At its May 18 meeting, the Grand County Commission voted unanimously to ratify a policy requiring the continued use of face coverings on county property to protect against the spread of COVID-19. A state-level law resulted in the termination of public health orders directing mask use across Utah earlier this spring.

“HB 294 overruled all of our executive orders, but we still have the ability to require face coverings on property that we own or manage,” said Baird. He pointed out that Grand County still meets the metrics to be considered in the “high risk” category for COVID-19 transmission levels, and urged everyone to remain cautious.

“It’s still important to be diligent in Grand County with face coverings and taking all the mitigations that we can to keep the transmission rate down, because it’s still quite high, and dangerous in my opinion,” Baird said.

Commission Chair Mary McGann noted that the statistics on Grand County’s COVID-19 cases can be misleading, because sometimes visitors who get sick in Grand County are counted as cases in their hometowns instead of in Moab. [See “COVID cases spiking in Grand County as tourists return to Moab” on page 1 of this edition. -ed.]

County Attorney Christina Sloan added that Moab Regional Hospital recently sent 10 positive COVID-19 test samples for analysis of what variant of the virus had caused those infections.

“Nine of ten came back as the British variant, which is highly contagious,” Sloan reported, attributing the surge in local cases in part to the presence of the more contagious strain.

Reviewing the Rally on the Rocks

Sloan reported to the commission on Rally on the Rocks, the controversial UTV gathering that was denied a permit for 2021 in Grand County, and which organizers moved to San Juan County just south of Moab.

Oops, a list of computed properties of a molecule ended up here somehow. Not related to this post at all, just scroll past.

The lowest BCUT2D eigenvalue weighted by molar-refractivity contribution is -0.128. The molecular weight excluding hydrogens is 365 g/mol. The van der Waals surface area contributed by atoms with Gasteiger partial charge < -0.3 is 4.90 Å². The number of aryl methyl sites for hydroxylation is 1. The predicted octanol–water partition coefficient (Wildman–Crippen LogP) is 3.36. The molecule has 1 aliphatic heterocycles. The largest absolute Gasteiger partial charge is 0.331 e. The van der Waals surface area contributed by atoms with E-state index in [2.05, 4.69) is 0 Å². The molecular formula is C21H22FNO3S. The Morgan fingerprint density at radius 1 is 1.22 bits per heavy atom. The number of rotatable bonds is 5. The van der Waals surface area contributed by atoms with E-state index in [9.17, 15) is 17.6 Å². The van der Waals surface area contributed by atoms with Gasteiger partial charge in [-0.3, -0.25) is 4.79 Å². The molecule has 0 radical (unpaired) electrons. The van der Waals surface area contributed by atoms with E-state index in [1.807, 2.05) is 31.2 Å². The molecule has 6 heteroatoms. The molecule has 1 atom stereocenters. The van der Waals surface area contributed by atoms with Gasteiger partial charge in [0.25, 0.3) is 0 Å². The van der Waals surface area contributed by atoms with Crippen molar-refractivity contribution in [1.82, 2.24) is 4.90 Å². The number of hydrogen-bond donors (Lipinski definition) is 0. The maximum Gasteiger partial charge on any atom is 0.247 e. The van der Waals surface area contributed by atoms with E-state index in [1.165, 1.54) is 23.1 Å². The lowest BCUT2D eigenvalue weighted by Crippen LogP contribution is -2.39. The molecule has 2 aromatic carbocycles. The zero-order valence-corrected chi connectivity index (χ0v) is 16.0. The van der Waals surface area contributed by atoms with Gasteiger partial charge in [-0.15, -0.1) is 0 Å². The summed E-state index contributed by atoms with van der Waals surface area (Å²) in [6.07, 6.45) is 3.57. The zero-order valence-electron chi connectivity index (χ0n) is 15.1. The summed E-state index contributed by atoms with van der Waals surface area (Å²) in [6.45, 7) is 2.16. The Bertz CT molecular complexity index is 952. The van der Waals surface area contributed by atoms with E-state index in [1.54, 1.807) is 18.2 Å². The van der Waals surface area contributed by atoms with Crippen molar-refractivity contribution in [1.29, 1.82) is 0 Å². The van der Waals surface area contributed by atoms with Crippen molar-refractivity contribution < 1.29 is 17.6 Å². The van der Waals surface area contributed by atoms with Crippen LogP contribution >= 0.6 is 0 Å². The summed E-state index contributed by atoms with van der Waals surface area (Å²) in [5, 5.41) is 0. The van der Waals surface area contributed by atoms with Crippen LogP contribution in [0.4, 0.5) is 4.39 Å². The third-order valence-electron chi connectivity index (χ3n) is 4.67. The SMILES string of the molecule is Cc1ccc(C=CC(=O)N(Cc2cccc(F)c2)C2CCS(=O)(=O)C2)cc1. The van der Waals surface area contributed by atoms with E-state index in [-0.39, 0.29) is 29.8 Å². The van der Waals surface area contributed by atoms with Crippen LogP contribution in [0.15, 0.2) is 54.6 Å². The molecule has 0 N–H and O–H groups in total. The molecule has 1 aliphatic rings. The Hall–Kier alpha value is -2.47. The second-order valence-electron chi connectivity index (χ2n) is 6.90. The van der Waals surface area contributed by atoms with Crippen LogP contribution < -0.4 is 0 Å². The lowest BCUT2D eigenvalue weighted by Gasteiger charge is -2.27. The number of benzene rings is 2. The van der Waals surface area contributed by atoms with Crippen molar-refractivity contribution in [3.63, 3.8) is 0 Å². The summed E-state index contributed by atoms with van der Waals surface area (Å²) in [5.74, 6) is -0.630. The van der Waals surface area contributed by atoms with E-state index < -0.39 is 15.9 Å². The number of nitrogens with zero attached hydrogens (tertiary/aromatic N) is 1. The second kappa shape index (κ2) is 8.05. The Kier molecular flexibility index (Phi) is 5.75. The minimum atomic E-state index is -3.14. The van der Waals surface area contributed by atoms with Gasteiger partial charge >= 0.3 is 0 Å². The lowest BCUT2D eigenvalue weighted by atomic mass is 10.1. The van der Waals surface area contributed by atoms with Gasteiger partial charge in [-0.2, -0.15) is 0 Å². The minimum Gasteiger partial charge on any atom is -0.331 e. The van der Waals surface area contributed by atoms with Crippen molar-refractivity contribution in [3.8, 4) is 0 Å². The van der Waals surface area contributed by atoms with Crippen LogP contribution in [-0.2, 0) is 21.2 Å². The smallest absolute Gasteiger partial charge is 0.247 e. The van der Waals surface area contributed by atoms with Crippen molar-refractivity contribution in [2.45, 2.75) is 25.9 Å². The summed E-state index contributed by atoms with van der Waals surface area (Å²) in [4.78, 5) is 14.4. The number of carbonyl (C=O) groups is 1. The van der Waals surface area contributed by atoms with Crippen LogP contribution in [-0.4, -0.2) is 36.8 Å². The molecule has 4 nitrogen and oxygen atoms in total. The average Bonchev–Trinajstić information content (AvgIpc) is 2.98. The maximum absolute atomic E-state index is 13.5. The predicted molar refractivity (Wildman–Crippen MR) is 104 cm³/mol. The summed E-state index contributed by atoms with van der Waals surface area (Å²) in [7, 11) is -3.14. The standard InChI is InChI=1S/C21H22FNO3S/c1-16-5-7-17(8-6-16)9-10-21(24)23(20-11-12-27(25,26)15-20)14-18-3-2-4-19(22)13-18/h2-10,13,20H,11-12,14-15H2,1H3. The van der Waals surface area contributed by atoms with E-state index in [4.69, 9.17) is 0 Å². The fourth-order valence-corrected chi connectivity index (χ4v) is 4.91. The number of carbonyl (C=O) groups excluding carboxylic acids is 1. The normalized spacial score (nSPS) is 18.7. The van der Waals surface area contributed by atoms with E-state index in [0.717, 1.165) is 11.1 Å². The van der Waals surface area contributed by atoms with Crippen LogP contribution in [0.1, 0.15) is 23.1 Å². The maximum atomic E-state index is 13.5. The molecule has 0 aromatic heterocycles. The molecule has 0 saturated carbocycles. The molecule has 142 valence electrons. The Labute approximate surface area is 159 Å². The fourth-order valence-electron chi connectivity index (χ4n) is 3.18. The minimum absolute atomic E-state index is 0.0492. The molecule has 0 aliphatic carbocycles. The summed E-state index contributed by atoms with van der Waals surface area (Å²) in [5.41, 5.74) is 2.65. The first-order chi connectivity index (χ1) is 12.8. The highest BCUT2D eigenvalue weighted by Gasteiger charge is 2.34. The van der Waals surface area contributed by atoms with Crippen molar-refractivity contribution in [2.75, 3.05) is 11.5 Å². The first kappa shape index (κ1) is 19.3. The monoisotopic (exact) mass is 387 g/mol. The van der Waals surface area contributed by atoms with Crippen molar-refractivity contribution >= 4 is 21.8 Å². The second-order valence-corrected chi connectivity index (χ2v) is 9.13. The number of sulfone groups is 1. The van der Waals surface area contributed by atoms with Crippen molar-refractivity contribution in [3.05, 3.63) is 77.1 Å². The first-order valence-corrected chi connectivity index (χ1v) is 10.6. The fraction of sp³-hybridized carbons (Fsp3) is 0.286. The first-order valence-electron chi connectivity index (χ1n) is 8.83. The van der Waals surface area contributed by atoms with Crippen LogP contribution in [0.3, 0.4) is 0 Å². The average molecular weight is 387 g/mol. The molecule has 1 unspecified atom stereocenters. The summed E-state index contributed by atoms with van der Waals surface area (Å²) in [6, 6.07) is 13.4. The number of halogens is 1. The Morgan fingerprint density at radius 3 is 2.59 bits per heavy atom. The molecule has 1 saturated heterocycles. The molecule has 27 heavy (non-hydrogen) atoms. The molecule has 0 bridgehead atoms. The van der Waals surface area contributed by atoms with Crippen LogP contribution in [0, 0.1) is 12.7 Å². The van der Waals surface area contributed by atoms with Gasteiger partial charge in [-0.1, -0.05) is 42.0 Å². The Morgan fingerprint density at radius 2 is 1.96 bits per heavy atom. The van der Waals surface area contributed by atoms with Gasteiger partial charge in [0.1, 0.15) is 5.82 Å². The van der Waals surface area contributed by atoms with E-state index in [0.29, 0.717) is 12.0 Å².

“Overall it was relatively quiet, or quieter, in my opinion,” Sloan said of the rally. The sheriff’s office, she said, issued 23 written citations, nine written warnings, and two verbal warnings to ATV operators, mostly on Spanish Valley Drive, during the event. For comparison, she noted that this number is about 30% higher than the number of citations issued during the Easter Jeep Safari.

Some of the vehicles cited were street legal; some were not. Sloan said most of the citations were focused on license and registration issues, rather than speeding. Law enforcement officers were not yet trained enough to begin implementing noise monitoring protocols at the time of the rally.

Considering a public lands bill

The commission discussed the idea of drafting a federal public lands bill similar to the John D. Dingell Jr. Conservation, Management, and Recreation Act passed in 2019, which established protections for public lands in Emery County along with other locations. Staff from the office of Rep. John Curtis (R, District 3), who represents southeastern Utah in Congress, have asked Grand County if it would be interested in such a project.

All commissioners expressed interest, in spite of having a backlog of other planning obligations, such as updating the county’s general plan. They suggested consulting with Grand County residents with deep background in public land management.

“I really do like the idea of this being driven by Grand County,” rather than by Washington, D.C., said Clapper.

“I think there’s a lot of issues in our county that need to be addressed and I’d be interested to come up with a strong proposal from Grand County’s perspective and give it to [John] Curtis,” said Commissioner Sarah Stock.